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Iberdrola to Buy Brazil’s Elektro for $2.4 Billion

Iberdrola Agrees to Buy Brazil’s Elektro for $2.4 Billion
The purchase by Iberdrola , the largest owner of wind energy parks and Spain’s biggest utility, fits a strategy that now has the company generating more than half its power outside Spain. Photographer: Denis Doyle/Bloomberg

Jan. 20 (Bloomberg) -- Iberdrola SA agreed to buy Brazil’s Elektro Eletricidade & Servicos SA for 1.77 billion euros ($2.38 billion), gaining power distribution in an economy expanding at the fastest pace in more than two decades.

Spain’s biggest utility will own 99.68 percent of Elektro, which supplies electricity in Brazil’s most populous state of Sao Paulo, the Bilbao-based company said yesterday. The assets were sold by Ashmore Energy International Ltd.

This improves Iberdrola’s “geographical diversification,” said Victor Peiro, an analyst at Caja Madrid Bolsa SV in Madrid. “It’s buying a regulated asset and that provides the most visibility for earnings.”

Iberdrola, the largest owner of wind energy parks, has been expanding abroad and now generates more than half its power outside Spain. Iberdrola bought U.S. utility Energy East Corp. in 2008 and Scottish Power Ltd. in 2007 to reduce reliance on a domestic market where demand has slowed.

The stock rose 1.2 percent to 6.248 euros at 2:17 p.m. in Madrid. Iberdrola shares have climbed 8.3 percent this year, giving it a market value of 34.3 billion euros.

For Bondholders

AEI, the closely held former international unit of Enron Corp., said it will sell Elektro and stakes in nine other power businesses for $4.8 billion. The deal accounts for about 80 percent of AEI’s assets and includes electricity and gas distributors in Latin America and a power plant in Poland, the Cayman Islands-registered company said in a statement.

“From a ratings perspective, this is favorable to bondholders” of AEI, said Aneesh Prabhu, an analyst with Standard & Poor’s in New York. “The company had plans for an initial public offering, but decided against it when the IPO markets didn’t do well,” he said. In the company’s opinion, “this mode of monetization created maximum value.”

AEI was created by Ashmore Group Plc, a London-based investment manager, to invest in energy companies in emerging markets. Many of AEI’s assets were bought from Enron Corp. for $1.8 billion in 2006. As of June, Ashmore Group controlled 57 percent of AEI’s stock, according to a regulatory filing.

Spain Sales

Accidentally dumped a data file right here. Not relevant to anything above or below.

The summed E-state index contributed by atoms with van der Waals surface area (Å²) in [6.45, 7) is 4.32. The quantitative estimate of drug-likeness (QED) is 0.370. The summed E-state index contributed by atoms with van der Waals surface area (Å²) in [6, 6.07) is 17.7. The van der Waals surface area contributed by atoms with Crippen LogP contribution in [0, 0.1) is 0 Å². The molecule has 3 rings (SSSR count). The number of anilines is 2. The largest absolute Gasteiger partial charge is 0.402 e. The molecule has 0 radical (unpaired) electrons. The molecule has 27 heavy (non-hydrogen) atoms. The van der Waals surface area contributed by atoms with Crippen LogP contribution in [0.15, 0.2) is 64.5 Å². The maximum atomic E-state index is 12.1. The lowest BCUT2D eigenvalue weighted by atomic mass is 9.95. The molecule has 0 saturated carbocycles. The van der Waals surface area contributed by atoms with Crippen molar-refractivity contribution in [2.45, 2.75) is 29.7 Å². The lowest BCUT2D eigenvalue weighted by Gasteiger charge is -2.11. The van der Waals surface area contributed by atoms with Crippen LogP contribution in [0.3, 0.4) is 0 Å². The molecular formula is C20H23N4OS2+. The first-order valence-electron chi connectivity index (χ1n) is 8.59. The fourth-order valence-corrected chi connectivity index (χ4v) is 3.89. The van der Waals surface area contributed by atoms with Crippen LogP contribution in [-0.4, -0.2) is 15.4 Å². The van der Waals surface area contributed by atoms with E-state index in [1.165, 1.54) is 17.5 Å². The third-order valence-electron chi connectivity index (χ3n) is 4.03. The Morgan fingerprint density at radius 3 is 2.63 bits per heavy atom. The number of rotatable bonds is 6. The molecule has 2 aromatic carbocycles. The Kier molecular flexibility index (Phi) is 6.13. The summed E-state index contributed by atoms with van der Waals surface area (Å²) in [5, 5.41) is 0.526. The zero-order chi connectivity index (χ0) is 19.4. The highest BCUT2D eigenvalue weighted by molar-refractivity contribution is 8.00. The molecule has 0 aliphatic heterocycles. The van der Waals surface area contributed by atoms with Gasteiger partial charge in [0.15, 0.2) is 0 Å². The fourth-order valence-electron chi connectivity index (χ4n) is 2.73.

Peiro said Iberdrola will likely pay for the deal with revenue from a 22 billion-euro power bond sales program by the Spanish government. Spain sold the first 2 billion-euro portion of the bonds this month to repay utilities including Iberdrola that lent money to the Spanish power system to hold down consumer prices over the past decade.

Iberdrola said in a presentation that it intends to propose integrating of Elektro and Neoenergia SA, a Brazilian company in which Iberdrola owns a 39 percent stake, without providing further details. Previ, the pension fund of Banco do Brasil SA employees, owns 49 percent of Neoenergia.

AEI, which operates out of Houston, is selling stakes in operations in Argentina, Columbia, Peru, Panama, El Salvador and Poland to eight other parties. Proceeds will be used to pay debt with the remaining cash used to help pay for equity needs for generation projects, AEI said.

“After AEI withdrew its initial public offering in October 2009, the company and its shareholders began evaluating strategic alternatives,” Jim Hughes, chief executive officer of AEI, said in the statement yesterday. AEI decided to sell the “vast majority” of its regulated energy assets, return the capital to shareholders and focus on its international power generation business, Hughes said.

After the transaction, AEI will operate 2,236 megawatts of generating capacity in Central and South America, Asia and the Caribbean, the company said.

Sempra Energy, owner of the largest U.S. gas distributor, will pay about $875 million for stakes in power utilities owned by AEI in Chile and Peru, the San Diego-based company said in a statement. Sempra, which had stakes in both utilities, will own 100 percent of Chilquinta Energia in Chile and 76 percent of Luz del Sur in Peru after the transaction closes, the company said.

To contact the reporters on this story: Mark Chediak in San Francisco at mchediak@bloomberg.net. Serena Saitto in New York at ssaitto@bloomberg.net;

To contact the editor responsible for this story: Susan Warren at susanwarren@bloomberg.net.

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